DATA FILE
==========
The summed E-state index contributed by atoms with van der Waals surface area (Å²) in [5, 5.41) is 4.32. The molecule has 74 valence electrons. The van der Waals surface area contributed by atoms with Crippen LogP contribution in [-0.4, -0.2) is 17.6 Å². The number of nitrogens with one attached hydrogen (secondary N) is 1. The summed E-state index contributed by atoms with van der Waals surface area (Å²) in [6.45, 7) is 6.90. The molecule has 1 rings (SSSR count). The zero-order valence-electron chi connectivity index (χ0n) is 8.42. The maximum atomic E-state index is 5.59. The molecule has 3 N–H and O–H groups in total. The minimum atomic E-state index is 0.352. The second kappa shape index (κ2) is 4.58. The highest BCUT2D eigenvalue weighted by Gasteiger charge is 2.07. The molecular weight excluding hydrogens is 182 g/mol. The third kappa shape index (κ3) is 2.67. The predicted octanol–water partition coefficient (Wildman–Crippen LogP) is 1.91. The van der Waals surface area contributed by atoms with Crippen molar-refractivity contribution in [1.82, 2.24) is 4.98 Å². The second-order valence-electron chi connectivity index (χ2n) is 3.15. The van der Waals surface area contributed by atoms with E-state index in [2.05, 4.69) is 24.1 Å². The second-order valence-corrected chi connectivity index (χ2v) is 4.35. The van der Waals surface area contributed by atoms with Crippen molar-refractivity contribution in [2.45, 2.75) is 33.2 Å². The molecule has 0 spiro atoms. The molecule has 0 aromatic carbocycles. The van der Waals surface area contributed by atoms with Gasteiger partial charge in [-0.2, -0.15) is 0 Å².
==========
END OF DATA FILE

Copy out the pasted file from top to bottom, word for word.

The summed E-state index contributed by atoms with van der Waals surface area (Å²) in [5, 5.41) is 4.32. The molecule has 74 valence electrons. The van der Waals surface area contributed by atoms with Crippen LogP contribution in [-0.4, -0.2) is 17.6 Å². The number of nitrogens with one attached hydrogen (secondary N) is 1. The summed E-state index contributed by atoms with van der Waals surface area (Å²) in [6.45, 7) is 6.90. The molecule has 1 rings (SSSR count). The zero-order valence-electron chi connectivity index (χ0n) is 8.42. The maximum atomic E-state index is 5.59. The molecule has 3 N–H and O–H groups in total. The minimum atomic E-state index is 0.352. The second kappa shape index (κ2) is 4.58. The highest BCUT2D eigenvalue weighted by Gasteiger charge is 2.07. The molecular weight excluding hydrogens is 182 g/mol. The third kappa shape index (κ3) is 2.67. The predicted octanol–water partition coefficient (Wildman–Crippen LogP) is 1.91. The van der Waals surface area contributed by atoms with Crippen molar-refractivity contribution in [1.82, 2.24) is 4.98 Å². The second-order valence-electron chi connectivity index (χ2n) is 3.15. The van der Waals surface area contributed by atoms with E-state index in [2.05, 4.69) is 24.1 Å². The second-order valence-corrected chi connectivity index (χ2v) is 4.35. The van der Waals surface area contributed by atoms with Crippen molar-refractivity contribution in [2.45, 2.75) is 33.2 Å². The molecule has 0 spiro atoms. The molecule has 0 aromatic carbocycles. The van der Waals surface area contributed by atoms with Gasteiger partial charge in [-0.2, -0.15) is 0 Å².